Alternatively, our initial hypothesis of a previously undetected SV as the cause for ID in these patients, may be incorrect, and the disorder is caused by other types of variants that have so far eluded detection. These could for example be small insertion/deletion events, repeat expansions, or mosaic variation. Moreover, we may have identified the causative variants but have not been able to interpret them correctly.

Although LRS may indeed identify more variation, it is still unknown how much of this genome variation is clinically relevant, and thus how much of an advantage LRS offers over SRS for clinical WGS. Our results show that LRS identifies more SVs across the genome than SRS, some of which affect coding regions, and provides sequence coverage in difficult regions of the genome that harbor protein-coding genes. Using LRS, we are also able to identify SNVs in these regions, and genes within these regions are part of virtual disease gene panels used in routine diagnostic labs for clinical exome interpretation. Whereas we did not identify clinically relevant SNVs in these genes, it is not unreasonable to speculate that there are patients out there that will benefit from variant calling in these regions only accessible by LRS. With the technological advances of CCS marketed as HiFi reads [39] shortly, further enhancing robustness of SNV calling in LRS data, one may expect that genome-wide LRS may allow comprehensive analysis of all variant types per individual genome for clinical and genetic heterogenous disorders such as ID in the future.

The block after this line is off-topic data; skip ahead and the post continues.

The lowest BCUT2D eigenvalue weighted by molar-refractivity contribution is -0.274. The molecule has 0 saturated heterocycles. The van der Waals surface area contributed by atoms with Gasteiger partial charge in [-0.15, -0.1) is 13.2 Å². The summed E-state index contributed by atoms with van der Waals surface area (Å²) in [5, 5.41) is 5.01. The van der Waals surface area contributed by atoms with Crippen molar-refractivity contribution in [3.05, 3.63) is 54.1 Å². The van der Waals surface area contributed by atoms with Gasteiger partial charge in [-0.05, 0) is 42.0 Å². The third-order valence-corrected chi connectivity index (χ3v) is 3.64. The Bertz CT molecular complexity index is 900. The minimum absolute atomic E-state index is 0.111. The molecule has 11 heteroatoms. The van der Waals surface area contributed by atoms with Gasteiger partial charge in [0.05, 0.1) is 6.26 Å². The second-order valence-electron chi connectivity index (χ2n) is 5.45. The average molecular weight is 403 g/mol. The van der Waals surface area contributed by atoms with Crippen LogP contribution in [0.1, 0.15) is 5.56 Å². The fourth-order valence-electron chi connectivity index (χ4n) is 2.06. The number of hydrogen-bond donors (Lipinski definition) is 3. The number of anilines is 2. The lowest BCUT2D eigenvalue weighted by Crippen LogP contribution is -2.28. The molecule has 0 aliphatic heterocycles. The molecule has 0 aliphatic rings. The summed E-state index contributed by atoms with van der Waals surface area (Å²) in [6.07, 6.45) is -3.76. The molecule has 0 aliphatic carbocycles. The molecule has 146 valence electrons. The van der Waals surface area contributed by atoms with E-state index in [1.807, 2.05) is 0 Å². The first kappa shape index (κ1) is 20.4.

Web resources

UCSC genome browser: Integrative Genomics Viewer (IGV):